I use this little Bluetooth amp to play music and podcasts in the living room

Originally published at: I use this little Bluetooth amp to play music and podcasts in the living room | Boing Boing

Thanks Mark. It may have been reviewed here before because I have it in my shop now. (I find your recommendations useful frequently!) It works like a dream, syncs with my phone in seconds, driving some book case speakers to all the volume I need even on those dance party evenings with lots of power tools running!

I miss the Chromecast Audio. Needs separate amplification, but is nice not needing an active connection with the phone for streaming.

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I wish there were a thing just like this but powered by battery not mains.

I’ve searched before, but no luck.

If you’re in the Apple ecosystem, if you can find an old Airport Express it makes a wonderful little audio streaming device (don’t bother with the Wi-Fi features as they are hopelessly outdated). It even supports TOSlink. I have a first gen one that I have plugged into the wall and connected to a pair of speakers and LAN. When I want to play something on the speakers, I just AirPlay my audio to it. It works great for what it is. Since it doesn’t use Bluetooth, it has superb audio quality.

Apple made three generations – the first two generations (A1084/A1088, and A1264) that were discontinued in 2012 that’s about the size of a MacBook power brick, and a newer one (A1392) that was discontinued in 2018 that’s about the size of an Apple TV HD. The power brick size one works great and can be found really cheap on the secondary market (like in the <$30 range).

It uses 15-24v DC so I’m sure you could cobble together a battery pack setup. There are several 24v batteries on amazon, unfortunately some cost as much as this amp.

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There are lots of projects equivalent to this at the diyaudio website. You can buy TPA3116 boards with bluetooth for around $15 on eBay, add speaker and RCA terminals if you need those instead of screw terminals, and then add a battery if you like. Of course, you’re not going to get 100WPC.

Here’s a D-amp that is currently running our main stereo system (usual receiver is awaiting repairs). I threw it together in 2 hours. The actual amp board is quite a lot better than the TPA3116, so the whole thing cost me maybe $20, excluding the power supply but including the little terminal board (soldering it up is what took the actual time). It could run off a battery, though it might need a buck converter (another $5) to bump voltage up to the 18v this board needs. (I think the TPA3116 usually only needs 12v, I don’t know why the Nobsound wants 16v.)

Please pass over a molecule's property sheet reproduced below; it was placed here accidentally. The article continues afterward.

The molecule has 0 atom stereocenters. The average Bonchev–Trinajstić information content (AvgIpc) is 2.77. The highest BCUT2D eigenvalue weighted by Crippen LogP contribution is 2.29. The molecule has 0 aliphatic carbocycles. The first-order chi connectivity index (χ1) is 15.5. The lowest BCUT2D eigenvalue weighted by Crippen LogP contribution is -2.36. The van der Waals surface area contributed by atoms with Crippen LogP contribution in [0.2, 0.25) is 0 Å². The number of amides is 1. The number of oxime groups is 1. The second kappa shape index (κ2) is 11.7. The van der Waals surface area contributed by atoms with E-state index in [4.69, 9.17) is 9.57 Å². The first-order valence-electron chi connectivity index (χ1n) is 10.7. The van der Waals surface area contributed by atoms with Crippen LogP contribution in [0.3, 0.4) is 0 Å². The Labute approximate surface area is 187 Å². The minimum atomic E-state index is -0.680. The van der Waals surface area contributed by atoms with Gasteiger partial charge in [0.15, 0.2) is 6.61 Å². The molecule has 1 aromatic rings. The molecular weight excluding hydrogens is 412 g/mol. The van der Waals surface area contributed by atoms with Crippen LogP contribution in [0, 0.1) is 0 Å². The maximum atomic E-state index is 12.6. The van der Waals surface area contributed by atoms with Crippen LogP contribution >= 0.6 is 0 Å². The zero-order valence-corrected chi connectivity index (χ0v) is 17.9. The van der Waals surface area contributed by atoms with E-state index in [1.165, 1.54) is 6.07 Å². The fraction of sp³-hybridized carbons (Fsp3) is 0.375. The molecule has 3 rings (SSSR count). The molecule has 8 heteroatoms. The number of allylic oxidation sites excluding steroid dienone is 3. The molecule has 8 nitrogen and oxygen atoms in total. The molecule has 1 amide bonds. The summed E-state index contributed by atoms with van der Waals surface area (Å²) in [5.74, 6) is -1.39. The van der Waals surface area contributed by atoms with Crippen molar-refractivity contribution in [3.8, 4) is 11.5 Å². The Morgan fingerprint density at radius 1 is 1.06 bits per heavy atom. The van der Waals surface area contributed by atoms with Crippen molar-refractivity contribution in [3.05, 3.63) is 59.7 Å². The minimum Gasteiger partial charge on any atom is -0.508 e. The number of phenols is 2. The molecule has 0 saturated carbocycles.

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I want an off-the-shelf product that works out-of-the-box, not a project I have to tinker with (not least as I do not have the skills or experience necessary so it would be time-consuming and risky).

But thanks for the pointers. (And I don’t need 100w.)

I did find these but both have been sold out for ages (and I don’t especially like the form factor but that’s secondary). The maker is an artist who, it seems, also stumbled upon a requirements and did something about it, but it seems more of a side-project than a business. The original mono version was a Kickstarter project in 2016 (click the link on the product page to find out more about the product).

I have something similar but even more tiny. Cost about 30 quid, is smaller than a ten pack of cigs and lives on top of the fridge so I can listen to stuff while cooking. It’s great.

Dayton has been selling a little battery-powered t-amp for many years; it has a good reputation, but I think the chipset changed some years back:

The problem with battery power is getting enough power for the speakers to not sound strained. The very best portable powered speakers, for example the "minirigs’ made by Pasce in Bristol, are carefully designed with the enclosure, amp, and drivers mated to optimize sound and efficiency. If you are looking for something to drive a set of speakers you already own, it gets harder.

That said, as mentioned above you can always buy an amp (like the one recommended here) with a 12 or 16v power jack and plug in a suitably powerful power bank. You just need a power bank that is designed to power a laptop or portable projector, so it can supply enough power.

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Totally agree. Mine’s still kicking. Loved that thing. Will just add it to this setup for convenience. Would be nice if there was a wifi version of this box.

Purchased. Thanks Mark!

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